Pancakes, Waffles, & the World

Pancakes, Waffles, and Missions


This post is provided by Scott Hildreth, the Director of the Center for Great Commission Studies. You can check out his blog here: The Sent Life.

It is possible to obey the mandate given in the Matthew 28:19 by living intentionally where we are already going. However, fulfilling this vision requires leaving our places of comfort and going where the message of Christ is not known. Look at the simple phrase “of all nations” in verse 19. The Great Commission is not a command to make disciples “in” all nations, meaning that there are Christians inside national boundaries.  Jesus was not referring to national borders which are the results of wars, treaties, or international ‘agreements.’ The impulse of this mandate is people not property, on the different ethnic or people groups living around the world. There are about 190 countries in the world, but according to the latest statistics available there are about 11,240 different people/ethnic groups in the world. Over 6500 do not have sufficient access or knowledge of the message of Christ. These are the “nations” that Jesus commanded us to make disciples of; the concern is with people not boundaries.

These “nations” might occupy the same geography, but are distinctly different (language, culture, affinity, history) and often require a new and intentional effort to communicate the message of Christ in a relevant and understandable fashion. Think about your city. Can you identify different pockets of people who might be uniquely different and require someone abandoning comfort to reach them with the message of Christ?

Over the years, I have sought for different ways to communicate this idea to churches and have discovered that a simple food illustration works well.

(SPOILER ALERT: you may never eat breakfast the same again!)

The World is Not a Pancake!

Now on the surface this is a stupid sentence. Of course it isn’t. But hang on for a minute! This is actually going somewhere.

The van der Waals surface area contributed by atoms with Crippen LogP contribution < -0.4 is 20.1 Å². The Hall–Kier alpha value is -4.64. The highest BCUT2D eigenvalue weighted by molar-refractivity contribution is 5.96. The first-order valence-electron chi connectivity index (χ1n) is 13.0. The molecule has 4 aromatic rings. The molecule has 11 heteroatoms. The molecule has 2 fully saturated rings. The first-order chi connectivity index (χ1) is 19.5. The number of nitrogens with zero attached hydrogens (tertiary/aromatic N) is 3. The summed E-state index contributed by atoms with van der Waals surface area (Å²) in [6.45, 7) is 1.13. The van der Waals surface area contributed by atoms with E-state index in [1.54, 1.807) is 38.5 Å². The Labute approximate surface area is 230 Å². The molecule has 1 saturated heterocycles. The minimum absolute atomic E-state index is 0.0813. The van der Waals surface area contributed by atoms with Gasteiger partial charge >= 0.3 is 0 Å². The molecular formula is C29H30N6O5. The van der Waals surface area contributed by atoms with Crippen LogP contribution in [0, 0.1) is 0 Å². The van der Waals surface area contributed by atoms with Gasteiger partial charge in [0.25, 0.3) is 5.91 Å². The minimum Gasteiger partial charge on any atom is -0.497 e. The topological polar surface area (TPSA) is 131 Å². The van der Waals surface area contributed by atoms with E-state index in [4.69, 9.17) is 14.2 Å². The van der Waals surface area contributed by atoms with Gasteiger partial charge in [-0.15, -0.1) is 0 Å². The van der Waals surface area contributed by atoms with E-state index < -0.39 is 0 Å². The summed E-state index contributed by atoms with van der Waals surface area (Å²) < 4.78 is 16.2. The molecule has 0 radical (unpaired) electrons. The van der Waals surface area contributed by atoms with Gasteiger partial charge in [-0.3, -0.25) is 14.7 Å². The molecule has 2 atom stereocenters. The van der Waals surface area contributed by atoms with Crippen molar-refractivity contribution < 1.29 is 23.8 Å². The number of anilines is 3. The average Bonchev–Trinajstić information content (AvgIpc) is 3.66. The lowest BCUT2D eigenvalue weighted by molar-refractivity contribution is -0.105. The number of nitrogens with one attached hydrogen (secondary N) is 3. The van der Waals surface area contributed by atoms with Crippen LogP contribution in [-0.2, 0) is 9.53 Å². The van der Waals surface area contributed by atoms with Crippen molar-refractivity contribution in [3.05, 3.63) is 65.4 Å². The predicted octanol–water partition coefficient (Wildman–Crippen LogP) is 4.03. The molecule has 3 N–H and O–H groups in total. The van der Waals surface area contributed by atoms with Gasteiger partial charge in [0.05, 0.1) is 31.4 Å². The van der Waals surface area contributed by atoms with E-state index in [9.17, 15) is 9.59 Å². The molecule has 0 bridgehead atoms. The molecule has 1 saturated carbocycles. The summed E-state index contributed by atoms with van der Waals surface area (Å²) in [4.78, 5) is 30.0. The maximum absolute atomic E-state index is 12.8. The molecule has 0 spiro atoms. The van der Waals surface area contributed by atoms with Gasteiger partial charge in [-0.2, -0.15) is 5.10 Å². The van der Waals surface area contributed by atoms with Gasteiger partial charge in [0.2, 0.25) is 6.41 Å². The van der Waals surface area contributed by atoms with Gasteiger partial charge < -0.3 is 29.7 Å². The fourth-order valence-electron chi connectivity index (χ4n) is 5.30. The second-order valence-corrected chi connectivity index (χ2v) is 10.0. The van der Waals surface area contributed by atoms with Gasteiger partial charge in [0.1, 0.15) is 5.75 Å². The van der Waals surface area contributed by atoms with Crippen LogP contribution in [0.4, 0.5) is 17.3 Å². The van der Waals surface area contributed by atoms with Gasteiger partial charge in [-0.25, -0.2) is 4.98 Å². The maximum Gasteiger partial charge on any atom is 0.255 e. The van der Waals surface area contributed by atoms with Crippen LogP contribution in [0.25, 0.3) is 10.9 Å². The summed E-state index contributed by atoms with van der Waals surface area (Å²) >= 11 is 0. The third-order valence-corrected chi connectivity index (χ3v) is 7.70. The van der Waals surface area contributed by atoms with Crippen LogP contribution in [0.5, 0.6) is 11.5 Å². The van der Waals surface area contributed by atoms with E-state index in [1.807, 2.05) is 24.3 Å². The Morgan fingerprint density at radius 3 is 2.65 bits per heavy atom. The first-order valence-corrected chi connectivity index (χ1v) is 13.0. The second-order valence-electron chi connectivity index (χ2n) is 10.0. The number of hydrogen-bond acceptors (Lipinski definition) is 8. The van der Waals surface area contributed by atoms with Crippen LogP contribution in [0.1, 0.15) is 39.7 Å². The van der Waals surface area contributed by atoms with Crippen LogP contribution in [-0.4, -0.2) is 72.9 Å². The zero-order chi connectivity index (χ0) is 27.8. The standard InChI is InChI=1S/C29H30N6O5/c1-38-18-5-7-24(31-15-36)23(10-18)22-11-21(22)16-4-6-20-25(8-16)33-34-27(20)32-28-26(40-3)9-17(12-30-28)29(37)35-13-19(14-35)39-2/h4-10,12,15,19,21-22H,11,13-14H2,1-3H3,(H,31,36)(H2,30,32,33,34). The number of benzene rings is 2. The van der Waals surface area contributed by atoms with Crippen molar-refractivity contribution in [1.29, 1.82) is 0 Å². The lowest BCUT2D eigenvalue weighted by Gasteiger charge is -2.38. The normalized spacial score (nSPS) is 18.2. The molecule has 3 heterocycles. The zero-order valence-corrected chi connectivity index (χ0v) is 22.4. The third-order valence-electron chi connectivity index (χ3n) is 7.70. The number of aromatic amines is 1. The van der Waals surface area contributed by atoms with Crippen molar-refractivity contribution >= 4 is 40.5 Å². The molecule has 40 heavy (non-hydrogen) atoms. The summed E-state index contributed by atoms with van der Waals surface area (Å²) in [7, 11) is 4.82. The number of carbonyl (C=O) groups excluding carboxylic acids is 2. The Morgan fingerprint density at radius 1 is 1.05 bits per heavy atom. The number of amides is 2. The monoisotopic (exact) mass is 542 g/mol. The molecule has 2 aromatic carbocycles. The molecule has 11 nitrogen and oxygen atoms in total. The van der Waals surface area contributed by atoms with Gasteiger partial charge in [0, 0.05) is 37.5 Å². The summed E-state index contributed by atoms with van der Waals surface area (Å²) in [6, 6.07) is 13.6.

When you eat pancakes, where do you put butter and syrup? When that piping hot stack sits on your plate, you drop butter in the middle and dump syrup in the center. It flows all over doesn’t it? You pour, lift, and repeat. Before long the whole stack is sufficiently soggy and ready to eat.

Waffles are different. We have to pay attention to every square. You have to spread butter and syrup in each square, and if you don’t do it intentionally, some squares will remain untouched.

The World is a Waffle!

1.      One method and one location is not sufficient to fulfill the commission –Different people require different methods of communication and ministry. This requires courage and creativity. For each “square” to be touched, some must go.

2.      We cannot expect saturation in one area to spill out to every square – It is not enough for Churches to be successful here and expect that a bright light at home will shine into the dark places. We must also remember that the presence of a church or Christians in one country does not mean that a country is reached. Intentionally consider the squares.

3.      Without the sweetness of the gospel, places remain dry and incomplete – Global missions is not a competition where the side who dies with the most adherents wins. Rather it is an invitation for the nations to come back home to honor and worship the creator. Jesus said that this is an invitation to the full, abundant life.

4.      Someone has to go to the edges because the Lord’s instructions include “all nations” – It is true that we have plenty of work to do ‘at home.’ All of us can point to social and spiritual needs. However, these needs do not eliminate the requirement for some to go to the edges. It is time for lostness, not needs, to be our compelling motivation.

Thoughts? Questions?

This is pt 3 of a conversation exploring contemporary application of the Great Commission found in Matthew 28:18-20. click here for part 1 and here

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CGCS Administrator
Center for Great Commission Studies
The Great Commission Studies (CGCS) is the hub of Southeastern’s Great Commission efforts, helping develop students and faculty members who are Great Commission servants of their local churches. The CGCS serves the Southeastern community in four major areas: academics, research, mobilization, and convention relationships.
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